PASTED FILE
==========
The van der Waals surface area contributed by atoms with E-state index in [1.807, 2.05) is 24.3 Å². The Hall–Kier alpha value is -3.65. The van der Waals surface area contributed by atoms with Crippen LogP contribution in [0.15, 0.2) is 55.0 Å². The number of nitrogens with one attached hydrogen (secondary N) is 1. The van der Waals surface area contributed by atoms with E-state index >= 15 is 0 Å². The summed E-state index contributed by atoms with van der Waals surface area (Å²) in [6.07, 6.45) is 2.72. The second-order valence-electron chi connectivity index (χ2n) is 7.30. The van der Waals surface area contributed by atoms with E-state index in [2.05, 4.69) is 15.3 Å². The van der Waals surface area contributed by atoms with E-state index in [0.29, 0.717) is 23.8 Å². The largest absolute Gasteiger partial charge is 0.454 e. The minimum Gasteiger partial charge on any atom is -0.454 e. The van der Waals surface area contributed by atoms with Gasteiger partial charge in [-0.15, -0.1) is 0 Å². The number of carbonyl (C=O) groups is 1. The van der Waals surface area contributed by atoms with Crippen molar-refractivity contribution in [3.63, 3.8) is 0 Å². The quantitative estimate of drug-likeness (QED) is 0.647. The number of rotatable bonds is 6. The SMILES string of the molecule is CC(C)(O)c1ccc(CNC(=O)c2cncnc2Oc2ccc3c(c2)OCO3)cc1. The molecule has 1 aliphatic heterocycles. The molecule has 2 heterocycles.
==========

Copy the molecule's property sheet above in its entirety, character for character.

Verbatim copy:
The van der Waals surface area contributed by atoms with E-state index in [1.807, 2.05) is 24.3 Å². The Hall–Kier alpha value is -3.65. The van der Waals surface area contributed by atoms with Crippen LogP contribution in [0.15, 0.2) is 55.0 Å². The number of nitrogens with one attached hydrogen (secondary N) is 1. The van der Waals surface area contributed by atoms with E-state index >= 15 is 0 Å². The summed E-state index contributed by atoms with van der Waals surface area (Å²) in [6.07, 6.45) is 2.72. The second-order valence-electron chi connectivity index (χ2n) is 7.30. The van der Waals surface area contributed by atoms with E-state index in [2.05, 4.69) is 15.3 Å². The van der Waals surface area contributed by atoms with E-state index in [0.29, 0.717) is 23.8 Å². The largest absolute Gasteiger partial charge is 0.454 e. The minimum Gasteiger partial charge on any atom is -0.454 e. The van der Waals surface area contributed by atoms with Gasteiger partial charge in [-0.15, -0.1) is 0 Å². The number of carbonyl (C=O) groups is 1. The van der Waals surface area contributed by atoms with Crippen molar-refractivity contribution in [3.63, 3.8) is 0 Å². The quantitative estimate of drug-likeness (QED) is 0.647. The number of rotatable bonds is 6. The SMILES string of the molecule is CC(C)(O)c1ccc(CNC(=O)c2cncnc2Oc2ccc3c(c2)OCO3)cc1. The molecule has 1 aliphatic heterocycles. The molecule has 2 heterocycles.